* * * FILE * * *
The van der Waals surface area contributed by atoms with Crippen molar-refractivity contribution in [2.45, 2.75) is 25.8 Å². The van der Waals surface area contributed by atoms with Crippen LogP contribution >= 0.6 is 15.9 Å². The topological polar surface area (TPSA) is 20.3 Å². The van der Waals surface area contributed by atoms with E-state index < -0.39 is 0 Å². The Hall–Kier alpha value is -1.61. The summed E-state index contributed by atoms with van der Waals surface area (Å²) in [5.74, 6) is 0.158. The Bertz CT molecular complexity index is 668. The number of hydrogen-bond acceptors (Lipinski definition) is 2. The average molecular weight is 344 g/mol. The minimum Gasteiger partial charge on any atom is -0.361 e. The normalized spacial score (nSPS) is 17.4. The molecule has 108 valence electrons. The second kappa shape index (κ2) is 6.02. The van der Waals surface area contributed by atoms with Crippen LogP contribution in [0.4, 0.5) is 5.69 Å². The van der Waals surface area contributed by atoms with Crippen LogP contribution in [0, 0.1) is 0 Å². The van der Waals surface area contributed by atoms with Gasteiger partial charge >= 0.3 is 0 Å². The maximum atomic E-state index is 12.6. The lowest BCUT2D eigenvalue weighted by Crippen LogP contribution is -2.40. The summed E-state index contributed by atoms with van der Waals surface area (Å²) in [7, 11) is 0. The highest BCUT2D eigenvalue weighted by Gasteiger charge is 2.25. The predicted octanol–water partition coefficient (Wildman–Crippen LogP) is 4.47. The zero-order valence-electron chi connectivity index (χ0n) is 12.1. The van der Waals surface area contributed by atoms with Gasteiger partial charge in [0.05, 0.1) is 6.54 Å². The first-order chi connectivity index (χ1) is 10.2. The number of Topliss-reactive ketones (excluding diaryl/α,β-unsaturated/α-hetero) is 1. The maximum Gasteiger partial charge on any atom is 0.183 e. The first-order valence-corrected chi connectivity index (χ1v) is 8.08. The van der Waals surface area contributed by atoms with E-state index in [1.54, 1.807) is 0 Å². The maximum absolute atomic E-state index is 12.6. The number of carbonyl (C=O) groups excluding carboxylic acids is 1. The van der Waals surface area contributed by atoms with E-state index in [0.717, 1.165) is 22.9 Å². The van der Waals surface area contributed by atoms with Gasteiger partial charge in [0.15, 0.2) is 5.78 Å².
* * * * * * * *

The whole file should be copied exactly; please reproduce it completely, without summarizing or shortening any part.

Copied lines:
The van der Waals surface area contributed by atoms with Crippen molar-refractivity contribution in [2.45, 2.75) is 25.8 Å². The van der Waals surface area contributed by atoms with Crippen LogP contribution >= 0.6 is 15.9 Å². The topological polar surface area (TPSA) is 20.3 Å². The van der Waals surface area contributed by atoms with E-state index < -0.39 is 0 Å². The Hall–Kier alpha value is -1.61. The summed E-state index contributed by atoms with van der Waals surface area (Å²) in [5.74, 6) is 0.158. The Bertz CT molecular complexity index is 668. The number of hydrogen-bond acceptors (Lipinski definition) is 2. The average molecular weight is 344 g/mol. The minimum Gasteiger partial charge on any atom is -0.361 e. The normalized spacial score (nSPS) is 17.4. The molecule has 108 valence electrons. The second kappa shape index (κ2) is 6.02. The van der Waals surface area contributed by atoms with Crippen LogP contribution in [0.4, 0.5) is 5.69 Å². The van der Waals surface area contributed by atoms with Crippen LogP contribution in [0, 0.1) is 0 Å². The van der Waals surface area contributed by atoms with Gasteiger partial charge >= 0.3 is 0 Å². The maximum atomic E-state index is 12.6. The lowest BCUT2D eigenvalue weighted by Crippen LogP contribution is -2.40. The summed E-state index contributed by atoms with van der Waals surface area (Å²) in [7, 11) is 0. The highest BCUT2D eigenvalue weighted by Gasteiger charge is 2.25. The predicted octanol–water partition coefficient (Wildman–Crippen LogP) is 4.47. The zero-order valence-electron chi connectivity index (χ0n) is 12.1. The van der Waals surface area contributed by atoms with Gasteiger partial charge in [0.05, 0.1) is 6.54 Å². The first-order chi connectivity index (χ1) is 10.2. The number of Topliss-reactive ketones (excluding diaryl/α,β-unsaturated/α-hetero) is 1. The maximum Gasteiger partial charge on any atom is 0.183 e. The first-order valence-corrected chi connectivity index (χ1v) is 8.08. The van der Waals surface area contributed by atoms with E-state index in [1.54, 1.807) is 0 Å². The maximum absolute atomic E-state index is 12.6. The number of carbonyl (C=O) groups excluding carboxylic acids is 1. The van der Waals surface area contributed by atoms with E-state index in [0.717, 1.165) is 22.9 Å². The van der Waals surface area contributed by atoms with Gasteiger partial charge in [0.15, 0.2) is 5.78 Å².